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US and Japan Announce Joint Development of Hypersonic Missile Interceptors

Victor Westerkamp
Victor resides in the Netherlands and writes about freedom and governmental and social changes to the democratic form of nations.
Published: August 17, 2023
People watch a television screen showing a news broadcast with file footage of a North Korean missile test at a railway station in Seoul on July 22, 2023. North Korea’s recent military activity and China’s looming invasion of Taiwan have put Western allies Japan, the U.S., and South Korea on high alert. At the same time, both topics will prevail on the agenda of a one-day trilateral summit at Camp David on August 18. (Image: JUNG YEON-JE/AFP via Getty Images)

Japan and the United States will work together on a new anti-hypersonic missile interceptor, a source familiar with the situation shared with the Japanese newspaper Asahi Shimbun.

Hypersonic cruise missiles (HSM) and hypersonic glide vehicles (HGVs), due to their speed and agility, are considered a warfare game changer and are currently being developed by China, North Korea, and Russia, potentially giving these countries a strategic advantage in case of an armed conflict.

It is challenging to neutralize hypersonic missiles because they move at speeds greater than Mach 5 (five times the speed of sound), change course abruptly, and fly at high altitudes.

While many nations, including Japan, are encouraging the study and development of hypersonic weapons, China is thought to have the most sophisticated technology in this area.

In 2021, China tested a hypersonic missile that circled the earth and struck “close enough” to its target, according to U.S. military officials. 

Japan-US-Korea cooperation

The source said the two governments would announce the missile development plan when the two countries are slated to meet bilaterally on Aug. 18 on the sidelines of the Japan-U.S.-South Korea summit hosted by President Biden at Camp David, the presidential retreat in Maryland.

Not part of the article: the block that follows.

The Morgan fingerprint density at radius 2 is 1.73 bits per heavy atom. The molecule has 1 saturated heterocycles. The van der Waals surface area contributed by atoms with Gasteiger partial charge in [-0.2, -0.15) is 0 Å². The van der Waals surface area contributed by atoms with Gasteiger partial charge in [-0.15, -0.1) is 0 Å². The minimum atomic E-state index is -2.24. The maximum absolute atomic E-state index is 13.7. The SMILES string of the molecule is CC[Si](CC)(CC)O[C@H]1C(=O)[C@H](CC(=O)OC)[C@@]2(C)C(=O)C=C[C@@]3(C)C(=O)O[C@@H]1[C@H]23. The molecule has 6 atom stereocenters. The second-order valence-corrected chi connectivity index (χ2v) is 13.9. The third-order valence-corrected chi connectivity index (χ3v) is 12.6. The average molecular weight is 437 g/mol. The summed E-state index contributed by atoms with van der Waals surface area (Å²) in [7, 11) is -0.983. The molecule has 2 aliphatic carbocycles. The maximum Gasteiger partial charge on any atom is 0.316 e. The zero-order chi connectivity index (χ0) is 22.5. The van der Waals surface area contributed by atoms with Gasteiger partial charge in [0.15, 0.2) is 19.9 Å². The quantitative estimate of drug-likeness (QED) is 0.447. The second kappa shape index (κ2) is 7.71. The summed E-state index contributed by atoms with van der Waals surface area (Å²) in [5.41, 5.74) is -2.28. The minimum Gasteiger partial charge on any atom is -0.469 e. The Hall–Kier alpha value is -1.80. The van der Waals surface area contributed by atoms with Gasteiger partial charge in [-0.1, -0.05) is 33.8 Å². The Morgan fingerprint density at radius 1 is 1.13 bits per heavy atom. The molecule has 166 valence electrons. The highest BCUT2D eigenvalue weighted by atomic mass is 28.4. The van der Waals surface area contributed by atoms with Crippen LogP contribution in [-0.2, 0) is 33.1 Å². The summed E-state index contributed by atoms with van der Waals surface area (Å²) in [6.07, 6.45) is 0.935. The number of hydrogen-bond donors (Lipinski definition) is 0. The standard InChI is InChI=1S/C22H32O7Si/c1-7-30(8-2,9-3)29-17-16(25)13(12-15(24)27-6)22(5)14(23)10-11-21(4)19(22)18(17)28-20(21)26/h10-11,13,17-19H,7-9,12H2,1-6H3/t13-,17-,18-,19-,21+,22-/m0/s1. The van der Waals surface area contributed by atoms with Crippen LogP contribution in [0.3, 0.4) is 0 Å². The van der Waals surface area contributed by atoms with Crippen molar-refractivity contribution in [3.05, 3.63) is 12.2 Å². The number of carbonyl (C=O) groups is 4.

U.S. President Joe Biden, Japanese Prime Minister Fumio Kishida, and South Korean leader Yoon Suk-yeol will be looking to “institutionalize” their ties, according to various reports. 

The initiative will be organized against the backdrop of North Korea’s ever-improving nuclear and missile programs and China’s growing military strength. Both topics will prevail on the agenda.


In addition, the powers intend to agree to more frequent joint military exercises around the Korean Peninsula, three-way get-togethers at least once a year, and enhanced intelligence sharing, including actual figures on North Korean missile launches.

U.S. Secretary of State Antony Blinken appeared hopeful when he spoke on Tuesday (Aug. 15) in Washington after an online meeting with his Japanese and South Korean counterparts.

“I think what you can expect to see coming out of this summit is a collaboration on a trilateral basis that is further institutionalized in a variety of ways, to include regular meetings at a variety of levels — senior levels in our governments,” Blinken said, according to the outlet.

“Japan and South Korea are core allies — not just in the region, but around the world,” he added.

Without directly mentioning China or Taiwan, Blinken described the U.S.-Japan-South Korea trilateral partnership as “part of our broader efforts to revitalize, to strengthen, to knit together our alliances and partnerships — and in this case, to help realize a shared vision of an Indo-Pacific that is free and open, prosperous, secure, resilient and connected.”

An ‘Asian NATO’?

In a similar vein, Japanese officials, like Japanese Minister of Defense Ino Toshiro last month, on several occasions have made it clear that “it’s very possible” that his Japan would render aid to Taiwan in the event of a Communist Chinese invasion.

Beijing, on its part, did not fail to catch the bait and shot back by means of the Communist Party mouthpiece, Global Times, in an editorial on Aug. 6 lambasting the newest developments. 

“On the surface, the U.S., Japan, and South Korea are under the banner of ‘countering North Korea’s growing nuclear threat,’ but in fact, it has always been (the) U.S.’s desire to build a ‘mini-NATO-style’ trilateral military alliance in Northeast Asia,” the piece read.

Christopher Johnstone, a former National Security Council director for East Asia under Biden and currently a Japan expert at the Center for Strategic and International Studies think tank elaborated on the possibility of a NATO-type collective Article 5-type of response, which states that an attack on one is an attack on all.

The three leaders emphasized “that security among the three countries is linked and that some measure of threat to one is a threat to all,” Johnstone said, according to Asahi.

“Even though it will fall far short of Article 5 language, this kind of language would be a big deal and an important symbol that these alliances are coming together,” Johnstone said.